Green building and energy efficiency company Serious Energy has acquired building energy management startup Agilewaves. Is the building energy shopping spree starting up again?
GridPoint has replaced founding CEO Peter Corsell with a veteran of the software and communications industries. The thrice-reincarnated smart grid startup has $220 million, tons of acquisitions and a lot to prove.
Smart meters have been undergoing a bit of a consumer backlash lately — and that could open the door for alternative ways to bring energy data to homeowners. Certainly the National Institute of Standards and Technology, the federal entity setting smart grid standards, seems to want to look for ways outside the smart meter to bring consumers and the smart grid closer together.
NIST is launching a new blog to open an industry dialogue around the “customer interface to the Smart Grid.” According to an opening post by George Arnold, NIST’s national coordinator for smart grid interoperability, one major question is whether the smart meter should be the primary gateway for home energy data, or whether the smart grid industry should be looking at a separate energy gateway for some or all of the home energy data that’s out there. Arnold dubs this the “Energy Services Interface,” but doesn’t get into more detail — though he does note that he’s interested in learning of “alternative architectures involving real-time (or near-real-time) electricity usage and price data” that could fit the bill.
Read More about Count the Ways to Connect Consumers to the Smart Grid
It’s officially a trend: smart grid companies building or buying software that will manage energy consumption within the home. This morning smart grid networking company Silver Spring Networks announced that it plans to buy Greenbox Technology, a 2-year-old startup founded by the creators of the well-known interactive web technology Flash, which has built software to measure a home’s energy consumption. The companies wouldn’t disclose the price of the acquisition agreement.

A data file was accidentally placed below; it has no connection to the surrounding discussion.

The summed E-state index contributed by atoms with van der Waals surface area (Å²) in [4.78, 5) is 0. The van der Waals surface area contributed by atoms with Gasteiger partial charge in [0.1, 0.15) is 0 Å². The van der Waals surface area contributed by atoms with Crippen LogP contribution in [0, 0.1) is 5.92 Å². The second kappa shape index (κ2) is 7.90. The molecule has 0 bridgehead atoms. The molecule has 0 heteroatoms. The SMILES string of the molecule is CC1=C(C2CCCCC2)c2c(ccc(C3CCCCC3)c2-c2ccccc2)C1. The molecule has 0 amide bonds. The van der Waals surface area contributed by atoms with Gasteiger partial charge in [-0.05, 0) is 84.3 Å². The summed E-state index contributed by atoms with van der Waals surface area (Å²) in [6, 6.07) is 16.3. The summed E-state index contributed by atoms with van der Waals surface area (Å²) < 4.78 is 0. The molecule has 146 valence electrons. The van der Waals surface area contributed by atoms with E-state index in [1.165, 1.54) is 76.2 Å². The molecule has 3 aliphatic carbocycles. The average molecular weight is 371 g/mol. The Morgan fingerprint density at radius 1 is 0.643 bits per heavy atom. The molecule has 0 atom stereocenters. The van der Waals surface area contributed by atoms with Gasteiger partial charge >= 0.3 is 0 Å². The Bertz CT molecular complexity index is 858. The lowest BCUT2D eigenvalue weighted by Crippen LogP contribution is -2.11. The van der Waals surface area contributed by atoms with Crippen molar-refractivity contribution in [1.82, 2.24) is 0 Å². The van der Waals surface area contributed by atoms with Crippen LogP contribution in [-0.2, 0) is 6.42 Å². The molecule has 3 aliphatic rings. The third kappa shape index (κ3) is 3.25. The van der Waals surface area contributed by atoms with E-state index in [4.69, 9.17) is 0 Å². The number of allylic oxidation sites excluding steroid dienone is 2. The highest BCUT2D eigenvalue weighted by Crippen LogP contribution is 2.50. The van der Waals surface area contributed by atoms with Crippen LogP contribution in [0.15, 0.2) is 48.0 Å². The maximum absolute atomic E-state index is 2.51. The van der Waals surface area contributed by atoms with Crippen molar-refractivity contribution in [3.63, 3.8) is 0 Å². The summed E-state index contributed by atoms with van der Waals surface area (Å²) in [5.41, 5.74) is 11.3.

The news comes on the heels of a stream of announcements from smart grid companies both building and buying home energy management software. In June, GridPoint announced that it had bought up the energy business of a quiet Canadian company called Lixar SRS. Smart meter software firm eMeter put its efforts into building its home energy management tool, as has Microsoft (s msft) (with Hohm) and Google (s goog) (with PowerMeter).
Read More about Smart Grid Shopping: Silver Spring Snaps Up Greenbox
Wireless networking gets all the love in today’s mobile world, but inside the home, wires will still play a key role in delivering entertainment and other content. Your set-top box may sport an Ethernet port, but it still connects to the wall via coaxial cable. Wires are a secure, fast, cheap and existing network inside most homes. The main links around the home are power lines, coaxial cable, copper phone wires or some mix of the three, depending on where in the world a person lives. But the three standards vying for dominance today could gradually give ground to an emerging standard for delivering IP-based services called G.hn. Read More about Chipmakers Get Tied Up in Home Networking
The massive market opportunity of the smart grid, invigorated by stimulus funds and new energy efficiency rules, is clear — but how are venture capitalists deciding which early stage smart grid startups to back? Well, one way would be for a VC to look into which firms have done a deal with a utility, which would give the startup its first revenue and could indicate a market leader. Problem is, a lot of utilities are in the process of “sampling” right now, doing several small pilot deals with a lot of experimental companies. As a result, venture capitalists are struggling to see past the initial lure of the utility smart grid sample to the true leaders.